More Kumrovec news can be found in the Lifestyle section.

Sunday, 7 July 2019

Dubrovnik's Red History Museum Becomes a Must-See

ZAGREB, July 7, 2019 - The Red History Museum, the newest museum in Dubrovnik, has in a short time become an unavoidable cultural place to visit in that southern city, which itself is a museum.

One of Dubrovnik's 19 museums, the Red History Museum was opened in April this year and it features an exhibition that describes everyday life in communist Yugoslavia.

Visitors to the popular international travel website TripAdvisor recommend it as one of the three museums and one of the first ten places in Dubrovnik to visit.

Located in the city's Gruž industrial district, in the inconspicuous basement of the Factory of Carbon Graphite Products, once the city's most successful socialist factory, the museum was established by five young enthusiasts, who financed the project with their own money.

One of them, Krešo Glavinić, said he was happy that in only one month the museum had received as many comments as some museums received in a year.

Two of some 300 items on display are a red Yugo 45 car and a K67 kiosk, which was designed by Slovenian Saša Maechtig and until 1990 was exported to many countries, ending up in the depot of New York's Museum of Modern Art (MoMA).

The museum holds about 1,000 Yugoslav-era items that were bought at flea markets or on the internet.

The choice of exhibits, the museum's founders say, was determined in line with work done by prominent researchers of political and cultural history and the history of tourism and everyday life.

"We bought a basketball with Dražen Petrović's signature from a collector in Slovenia and a portable Iskra TV set from a Roma in Pančevo," Glavinić said.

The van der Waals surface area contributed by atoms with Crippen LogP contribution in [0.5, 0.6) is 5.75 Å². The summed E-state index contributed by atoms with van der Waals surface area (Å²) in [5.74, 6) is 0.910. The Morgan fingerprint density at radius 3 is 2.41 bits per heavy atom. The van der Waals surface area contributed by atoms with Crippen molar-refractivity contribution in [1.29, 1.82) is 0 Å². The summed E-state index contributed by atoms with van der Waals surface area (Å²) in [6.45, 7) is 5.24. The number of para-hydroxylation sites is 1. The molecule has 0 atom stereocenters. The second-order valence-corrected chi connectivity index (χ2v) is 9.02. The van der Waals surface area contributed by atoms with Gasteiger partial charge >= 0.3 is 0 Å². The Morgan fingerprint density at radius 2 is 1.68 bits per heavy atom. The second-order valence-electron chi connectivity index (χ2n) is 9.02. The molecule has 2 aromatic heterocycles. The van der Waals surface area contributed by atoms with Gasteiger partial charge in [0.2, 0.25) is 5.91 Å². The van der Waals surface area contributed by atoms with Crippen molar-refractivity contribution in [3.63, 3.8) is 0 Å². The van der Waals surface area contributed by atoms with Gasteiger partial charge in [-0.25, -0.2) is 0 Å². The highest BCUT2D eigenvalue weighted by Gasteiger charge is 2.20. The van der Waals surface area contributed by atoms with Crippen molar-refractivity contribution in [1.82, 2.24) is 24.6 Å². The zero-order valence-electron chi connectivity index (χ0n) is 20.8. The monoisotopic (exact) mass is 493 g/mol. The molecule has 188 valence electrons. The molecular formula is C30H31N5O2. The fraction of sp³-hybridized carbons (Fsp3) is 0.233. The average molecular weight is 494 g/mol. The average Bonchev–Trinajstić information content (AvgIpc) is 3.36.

The permanent exhibition has been designed in such a way to show an average socialist apartment.

The exhibits, interactive solutions and extended reality serve to acquaint visitors with socialist urban planning and housing construction, self-government and associated work, economic reforms, women's rights, the 1971 movement calling for greater emancipation of Croatia as a federal republic, as well as with film, media, education, sports etc.

The exhibition also includes items testifying to the politicisation of the youth, youth labour drives, the cult of Tito and the 1980s crisis, which serve as an introduction to the last section of the exhibition, entitled Dealing With Enemies and showing artefacts of secret services and stories about the red era totalitarianism, dissidents and the authorities' attitude to religion.

"While working on the museum's concept, we had in mind people without any experience related to socialism - young people, tourists and students. The purpose of the exhibition is to intrigue them without making any final value judgements," Glavinić said, adding that talks were underway with schools and universities, not only from Dubrovnik or Croatia, on organised visits.